Proclamations, May 25, 1983

Proclamation 5064 -- Missing Children Day, 1983

May 25, 1983

By the President of the United States

of America

A Proclamation

Each year hundreds of thousands of American families are confronted with a unique tragedy -- a missing child. While most of these children return home safely, far too many are exposed to serious danger and exploitation. Often the child's fate is never known. During the child's disappearance, the family faces an ordeal of imagined horrors and unknown consequences. Finding and safely returning these children to their homes has become a national problem.

Our children are the Nation's most valuable and most vulnerable asset. They are our link to the future, our hope for a better life. Their protection and safety must be one of our highest priorities.

The striking mobility of our society has created special difficulties for the law enforcement agencies that must deal with crimes involving children. The solution to this problem demands the attention and cooperation of all our law enforcement agencies, city, State, and local.

The date of May 25 has particular significance in the cause of missing children. On that day in 1979, six year old Etan Patz disappeared from his home in New York City. Unfortunately, Etan has never been found. His brave parents have fought to increase our awareness of this tragedy and to improve the agencies that work to solve this unique type of crime.

As a Nation and as individuals, we all have a responsibility to direct our resources and our efforts to this worthy goal.

Now, Therefore, I, Ronald Reagan, President of the United States of America, do hereby proclaim May 25, 1983 as Missing Children Day. I urge officials at all levels of government to take decisive action to ensure the safety and protection of the children in their respective jurisdictions, and I urge all our law enforcement agencies to take particular notice of the danger that threatens any child who has lost his or her home. I urge every American family to take the proper precautions to protect their children.

In Witness Whereof, I have hereunto set my hand this twenty-fifth day of May, in the year of our Lord nineteen hundred and eighty-three, and of the Independence of the United States of America the two hundred and seventh.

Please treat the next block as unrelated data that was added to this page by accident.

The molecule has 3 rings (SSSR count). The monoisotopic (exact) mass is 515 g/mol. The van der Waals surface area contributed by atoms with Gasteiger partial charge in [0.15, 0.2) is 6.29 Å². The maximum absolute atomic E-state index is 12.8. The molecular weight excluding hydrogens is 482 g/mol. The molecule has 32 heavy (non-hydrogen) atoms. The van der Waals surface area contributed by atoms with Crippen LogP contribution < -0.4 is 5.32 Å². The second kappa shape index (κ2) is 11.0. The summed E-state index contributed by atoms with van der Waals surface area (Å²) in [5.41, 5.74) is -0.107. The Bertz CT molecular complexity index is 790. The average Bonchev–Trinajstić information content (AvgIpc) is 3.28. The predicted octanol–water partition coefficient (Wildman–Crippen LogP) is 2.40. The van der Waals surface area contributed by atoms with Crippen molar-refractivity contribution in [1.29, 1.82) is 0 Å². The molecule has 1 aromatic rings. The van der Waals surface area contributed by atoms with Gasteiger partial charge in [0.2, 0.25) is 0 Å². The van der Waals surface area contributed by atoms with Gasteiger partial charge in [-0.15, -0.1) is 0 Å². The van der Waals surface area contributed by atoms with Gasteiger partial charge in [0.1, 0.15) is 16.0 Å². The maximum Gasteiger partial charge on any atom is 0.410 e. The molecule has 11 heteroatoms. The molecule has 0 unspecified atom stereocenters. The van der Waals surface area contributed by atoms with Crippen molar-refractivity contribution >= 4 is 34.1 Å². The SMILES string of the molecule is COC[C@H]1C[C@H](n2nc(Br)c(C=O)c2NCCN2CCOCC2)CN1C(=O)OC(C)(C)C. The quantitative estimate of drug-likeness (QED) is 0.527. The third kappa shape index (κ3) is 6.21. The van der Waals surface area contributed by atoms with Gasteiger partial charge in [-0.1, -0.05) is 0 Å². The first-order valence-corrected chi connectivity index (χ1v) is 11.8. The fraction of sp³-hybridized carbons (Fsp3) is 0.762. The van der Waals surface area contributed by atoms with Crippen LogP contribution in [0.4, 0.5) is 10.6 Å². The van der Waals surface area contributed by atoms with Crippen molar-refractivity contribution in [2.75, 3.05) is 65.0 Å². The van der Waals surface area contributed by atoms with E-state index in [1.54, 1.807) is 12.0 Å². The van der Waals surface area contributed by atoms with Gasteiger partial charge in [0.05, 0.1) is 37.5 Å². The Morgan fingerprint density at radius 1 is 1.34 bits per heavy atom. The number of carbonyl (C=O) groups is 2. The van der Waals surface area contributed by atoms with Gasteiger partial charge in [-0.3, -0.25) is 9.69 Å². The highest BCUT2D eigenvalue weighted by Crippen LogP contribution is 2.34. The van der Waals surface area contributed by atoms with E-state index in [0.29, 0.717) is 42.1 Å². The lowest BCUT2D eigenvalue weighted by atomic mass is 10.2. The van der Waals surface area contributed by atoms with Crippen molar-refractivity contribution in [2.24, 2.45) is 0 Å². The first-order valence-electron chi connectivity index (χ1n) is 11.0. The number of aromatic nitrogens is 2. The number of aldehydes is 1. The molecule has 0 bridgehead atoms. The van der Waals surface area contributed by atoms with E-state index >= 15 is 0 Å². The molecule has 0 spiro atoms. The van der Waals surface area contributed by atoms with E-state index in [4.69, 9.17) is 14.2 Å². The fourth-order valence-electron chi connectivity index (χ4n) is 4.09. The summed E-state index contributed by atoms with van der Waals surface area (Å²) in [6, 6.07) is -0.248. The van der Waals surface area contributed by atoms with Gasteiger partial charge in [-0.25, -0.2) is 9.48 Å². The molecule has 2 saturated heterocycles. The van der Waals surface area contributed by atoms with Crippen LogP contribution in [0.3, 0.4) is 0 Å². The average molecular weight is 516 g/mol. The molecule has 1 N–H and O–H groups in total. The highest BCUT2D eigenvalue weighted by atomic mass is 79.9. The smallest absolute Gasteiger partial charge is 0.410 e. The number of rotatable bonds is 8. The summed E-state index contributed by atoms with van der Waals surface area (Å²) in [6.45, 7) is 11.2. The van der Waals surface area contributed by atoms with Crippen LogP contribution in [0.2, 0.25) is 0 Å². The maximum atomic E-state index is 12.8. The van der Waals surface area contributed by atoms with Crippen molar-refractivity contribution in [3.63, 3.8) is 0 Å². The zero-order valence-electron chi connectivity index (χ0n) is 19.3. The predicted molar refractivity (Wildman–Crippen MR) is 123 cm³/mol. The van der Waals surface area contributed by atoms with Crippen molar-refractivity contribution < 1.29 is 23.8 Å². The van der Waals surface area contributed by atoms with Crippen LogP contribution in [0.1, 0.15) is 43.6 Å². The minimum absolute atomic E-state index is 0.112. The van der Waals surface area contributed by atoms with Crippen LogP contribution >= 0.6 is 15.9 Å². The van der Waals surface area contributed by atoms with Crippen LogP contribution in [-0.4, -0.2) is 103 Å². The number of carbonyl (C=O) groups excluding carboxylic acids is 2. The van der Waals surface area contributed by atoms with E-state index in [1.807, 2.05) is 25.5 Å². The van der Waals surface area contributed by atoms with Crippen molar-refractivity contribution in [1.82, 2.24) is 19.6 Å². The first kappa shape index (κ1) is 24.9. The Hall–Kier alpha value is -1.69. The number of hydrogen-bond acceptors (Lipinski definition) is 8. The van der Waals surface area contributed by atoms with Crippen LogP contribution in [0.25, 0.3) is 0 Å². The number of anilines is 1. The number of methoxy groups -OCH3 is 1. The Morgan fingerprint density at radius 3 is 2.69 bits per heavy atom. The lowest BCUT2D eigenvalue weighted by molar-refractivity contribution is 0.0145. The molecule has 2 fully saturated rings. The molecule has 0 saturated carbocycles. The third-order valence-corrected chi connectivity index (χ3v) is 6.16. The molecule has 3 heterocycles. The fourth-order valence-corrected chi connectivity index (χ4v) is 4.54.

Ronald Reagan

[Filed with the Office of the Federal Register, 10:54 a.m., May 25, 1983]

Proclamation 5065 -- National Safe Boating Week, 1983

May 25, 1983

By the President of the United States

of America

A Proclamation

Americans increasingly look to the water for recreation and relaxation, and this year approximately one-quarter of them will enjoy boating in one of its many and varied forms.

It is of paramount importance that those involved in recreational boating recognize that observance of proper safety practices is essential to the enjoyment of boating. In order to protect their families and friends, all persons who use our waters should be courteous and well-versed in safety rules and the techniques of safe boating operation.

Since learning the fundamentals of safe boating adds to the pleasure of boating, participants should take advantage of the many boating courses offered by Federal and State agencies and private organizations.

In addition, all persons should wear a personal flotation device while on the water. Seventy-five percent of those who died in boating accidents last year might have been saved had they worn these devices.

In recognition of the need for boating safety, the Congress enacted the joint resolution of June 4, 1958 (36 U.S.C. 161) as amended, requesting that the President proclaim annually a National Safe Boating Week.

Now, Therefore, I, Ronald Reagan, President of the United States of America, do hereby designate the week beginning June 5, 1983, as National Safe Boating Week.

I also invite the Governors of the States, Puerto Rico, the Northern Mariana Islands, the Virgin Islands, Guam, and American Samoa, and the Mayor of the District of Columbia to provide for the observance of this week.

In Witness Whereof, I have hereunto set my hand this 25th. day of May, in the year of our Lord nineteen hundred and eighty-three, and of the Independence of the United States of America the two hundred and seventh.

Ronald Reagan

[Filed with the Office of the Federal Register, 10:36 a.m., May 26, 1983]